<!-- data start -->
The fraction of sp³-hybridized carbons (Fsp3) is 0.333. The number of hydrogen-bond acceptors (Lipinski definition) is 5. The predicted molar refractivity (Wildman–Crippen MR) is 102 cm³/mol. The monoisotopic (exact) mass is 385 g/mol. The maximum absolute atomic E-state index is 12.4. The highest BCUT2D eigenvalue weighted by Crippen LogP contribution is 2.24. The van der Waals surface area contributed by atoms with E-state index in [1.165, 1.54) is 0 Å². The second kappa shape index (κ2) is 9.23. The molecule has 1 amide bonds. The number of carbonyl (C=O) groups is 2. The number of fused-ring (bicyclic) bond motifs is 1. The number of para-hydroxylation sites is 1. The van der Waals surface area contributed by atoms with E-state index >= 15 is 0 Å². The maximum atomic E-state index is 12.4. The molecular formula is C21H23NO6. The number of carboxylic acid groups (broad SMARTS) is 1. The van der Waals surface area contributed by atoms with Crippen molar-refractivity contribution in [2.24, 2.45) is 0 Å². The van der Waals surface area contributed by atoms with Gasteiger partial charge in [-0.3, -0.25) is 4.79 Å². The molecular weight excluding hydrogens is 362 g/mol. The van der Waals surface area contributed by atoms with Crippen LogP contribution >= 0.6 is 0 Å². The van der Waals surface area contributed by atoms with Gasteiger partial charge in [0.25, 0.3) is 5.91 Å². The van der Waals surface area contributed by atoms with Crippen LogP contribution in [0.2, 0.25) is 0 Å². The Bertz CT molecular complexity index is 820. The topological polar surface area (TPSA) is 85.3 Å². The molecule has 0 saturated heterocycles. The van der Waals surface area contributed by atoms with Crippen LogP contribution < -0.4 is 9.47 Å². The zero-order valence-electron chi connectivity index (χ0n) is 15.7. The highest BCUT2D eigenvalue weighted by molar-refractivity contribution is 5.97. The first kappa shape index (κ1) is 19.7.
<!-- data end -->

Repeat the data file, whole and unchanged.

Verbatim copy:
The fraction of sp³-hybridized carbons (Fsp3) is 0.333. The number of hydrogen-bond acceptors (Lipinski definition) is 5. The predicted molar refractivity (Wildman–Crippen MR) is 102 cm³/mol. The monoisotopic (exact) mass is 385 g/mol. The maximum absolute atomic E-state index is 12.4. The highest BCUT2D eigenvalue weighted by Crippen LogP contribution is 2.24. The van der Waals surface area contributed by atoms with E-state index in [1.165, 1.54) is 0 Å². The second kappa shape index (κ2) is 9.23. The molecule has 1 amide bonds. The number of carbonyl (C=O) groups is 2. The number of fused-ring (bicyclic) bond motifs is 1. The number of para-hydroxylation sites is 1. The van der Waals surface area contributed by atoms with E-state index >= 15 is 0 Å². The maximum atomic E-state index is 12.4. The molecular formula is C21H23NO6. The number of carboxylic acid groups (broad SMARTS) is 1. The van der Waals surface area contributed by atoms with Crippen molar-refractivity contribution in [2.24, 2.45) is 0 Å². The van der Waals surface area contributed by atoms with Gasteiger partial charge in [-0.3, -0.25) is 4.79 Å². The molecular weight excluding hydrogens is 362 g/mol. The van der Waals surface area contributed by atoms with Crippen LogP contribution >= 0.6 is 0 Å². The van der Waals surface area contributed by atoms with Gasteiger partial charge in [0.25, 0.3) is 5.91 Å². The van der Waals surface area contributed by atoms with Crippen LogP contribution in [0.2, 0.25) is 0 Å². The Bertz CT molecular complexity index is 820. The topological polar surface area (TPSA) is 85.3 Å². The molecule has 0 saturated heterocycles. The van der Waals surface area contributed by atoms with Crippen LogP contribution < -0.4 is 9.47 Å². The zero-order valence-electron chi connectivity index (χ0n) is 15.7. The highest BCUT2D eigenvalue weighted by molar-refractivity contribution is 5.97. The first kappa shape index (κ1) is 19.7.